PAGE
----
Humanae Vitae and the Sensus Fidelium

humane vitae

Pope Paul VI’s encyclical Humanae Vitae was publicly released on Monday, July 29, 1968.

It reiterated the condemnation of artificial contraception for spouses.

Many in the Catholic world had been hoping for a change in the papal teaching based on the newer approaches of the Second Vatican Council (1962-65) and the call to change the teaching that was in the “Majority Report” of the papal commission studying the issue, which had been leaked the year before.

But rumors began circulating in the spring of 1968 that the pope was going to issue an encyclical reaffirming the contraception ban.

Humanae Vitae raised two different issues — the teaching on contraception and sexuality, and how the church goes about its authoritative teaching role.

The second issue is more extensive and important and is the subject matter of this essay.

The authoritative teaching on contraception, as explained at the Vatican press conference releasing the encyclical, involves authoritative, noninfallible church teaching.

Defenders of dissent from such teaching, including myself, proposed three basic reasons to justify such dissent. (The day after Humanae Vitae was released, I was the spokesperson and leader of a group of theologians who issued a public statement saying that Catholics could dissent in theory and in practice from the teaching of Humanae Vitae on artificial contraception and still consider themselves to be loyal Roman Catholics. More than 600 Catholic scholars ultimately signed this statement.)

First, history shows that the church has changed its teaching on a number of significant moral teachings over the years, such as slavery, the right of the defendant to remain silent, democracy, human rights, religious liberty, and the role of love and pleasure in marital sexual relations.

Second, noninfallible teaching by its very nature is fallible.

Noninfallible is a subterfuge to avoid using the word fallible.

Third, the primary teacher in the church is the Holy Spirit. Yes, the Spirit speaks through the hierarchical magisterium, but the role of the Spirit is broader than the role of the hierarchical magisterium.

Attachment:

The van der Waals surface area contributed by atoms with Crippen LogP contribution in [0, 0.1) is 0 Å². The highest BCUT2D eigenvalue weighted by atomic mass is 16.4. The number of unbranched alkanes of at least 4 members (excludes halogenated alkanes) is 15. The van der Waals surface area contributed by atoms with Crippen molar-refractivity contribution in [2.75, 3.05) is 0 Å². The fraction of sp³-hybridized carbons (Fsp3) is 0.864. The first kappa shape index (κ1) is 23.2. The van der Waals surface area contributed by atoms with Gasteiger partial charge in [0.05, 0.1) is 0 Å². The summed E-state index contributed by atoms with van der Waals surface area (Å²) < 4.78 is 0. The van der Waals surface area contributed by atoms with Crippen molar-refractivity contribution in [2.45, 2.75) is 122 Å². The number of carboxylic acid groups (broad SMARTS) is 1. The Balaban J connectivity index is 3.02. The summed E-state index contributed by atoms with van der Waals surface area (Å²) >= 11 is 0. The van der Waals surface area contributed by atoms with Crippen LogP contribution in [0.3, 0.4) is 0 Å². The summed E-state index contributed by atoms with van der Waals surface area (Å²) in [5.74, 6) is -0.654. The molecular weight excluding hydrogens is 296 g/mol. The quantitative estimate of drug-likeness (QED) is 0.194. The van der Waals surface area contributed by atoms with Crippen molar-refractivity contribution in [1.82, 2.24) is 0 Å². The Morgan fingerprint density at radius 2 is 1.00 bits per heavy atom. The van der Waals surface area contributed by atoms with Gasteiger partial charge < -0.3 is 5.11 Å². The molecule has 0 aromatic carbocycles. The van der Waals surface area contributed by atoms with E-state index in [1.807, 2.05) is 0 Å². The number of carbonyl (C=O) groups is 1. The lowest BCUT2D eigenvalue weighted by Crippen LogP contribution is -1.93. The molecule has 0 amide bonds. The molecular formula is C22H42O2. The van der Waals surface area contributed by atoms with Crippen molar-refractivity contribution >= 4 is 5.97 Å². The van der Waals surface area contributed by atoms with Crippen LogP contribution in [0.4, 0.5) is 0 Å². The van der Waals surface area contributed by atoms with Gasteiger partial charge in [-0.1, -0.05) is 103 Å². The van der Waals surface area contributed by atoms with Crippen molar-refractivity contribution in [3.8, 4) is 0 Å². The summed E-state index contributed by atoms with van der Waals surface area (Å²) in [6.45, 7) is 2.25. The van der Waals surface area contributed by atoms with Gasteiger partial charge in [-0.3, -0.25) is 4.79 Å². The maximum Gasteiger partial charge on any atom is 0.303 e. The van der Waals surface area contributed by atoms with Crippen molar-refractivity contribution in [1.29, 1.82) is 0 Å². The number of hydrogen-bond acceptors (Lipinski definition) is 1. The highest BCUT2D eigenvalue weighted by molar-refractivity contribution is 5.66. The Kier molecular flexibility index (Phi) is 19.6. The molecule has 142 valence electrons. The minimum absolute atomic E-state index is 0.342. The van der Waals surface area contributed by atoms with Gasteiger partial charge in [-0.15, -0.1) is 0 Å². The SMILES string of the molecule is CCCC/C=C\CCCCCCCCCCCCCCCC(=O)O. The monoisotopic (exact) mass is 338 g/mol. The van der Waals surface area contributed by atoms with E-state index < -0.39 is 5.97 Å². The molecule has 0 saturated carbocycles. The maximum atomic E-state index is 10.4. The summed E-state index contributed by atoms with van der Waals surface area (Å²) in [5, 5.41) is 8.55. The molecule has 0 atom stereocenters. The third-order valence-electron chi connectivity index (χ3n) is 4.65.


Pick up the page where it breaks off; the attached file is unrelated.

Through baptism all Christians share in the teaching and prophetic role of Jesus.

The strongest argument against the legitimacy of such dissent insists that the Holy Spirit guides the church and would never allow church teaching to be wrong in a matter affecting so many people in their daily lives.

Instead of helping people live the Christian life, would the Spirit allow the Church to lead them astray?

The strongest rebuttal is that slavery was a much more significant and important issue than contraception for spouses.

Immediately following Humanae Vitae, a firestorm of debate arose over dissent and its legitimacy, but as time went on, the debate has greatly subsided.

Catholic spouses are fundamentally no different from Protestant spouses in their use of artificial contraception in marriage.

The vast majority of Catholic theologians, but by no means all of them, recognize the legitimacy of dissent in the case of contraception.

Popes and bishops have continued to strenuously support the teaching opposing contraception, have never explicitly recognized the legitimacy of dissent and have punished some theologians defending such dissent, but they have not disturbed the consciences of those spouses using contraception.

Fifty years after Humanae Vitae, there is little or no discussion about this issue. Catholic couples long ago have made up their conscience on the issue of contraception.

Priests and confessors have overwhelmingly accepted in practice the legitimacy of such dissent.

Today, one could maintain that the present situation in the total church has justified the legitimacy of such dissent.

But there are problems with this present solution. Continue reading

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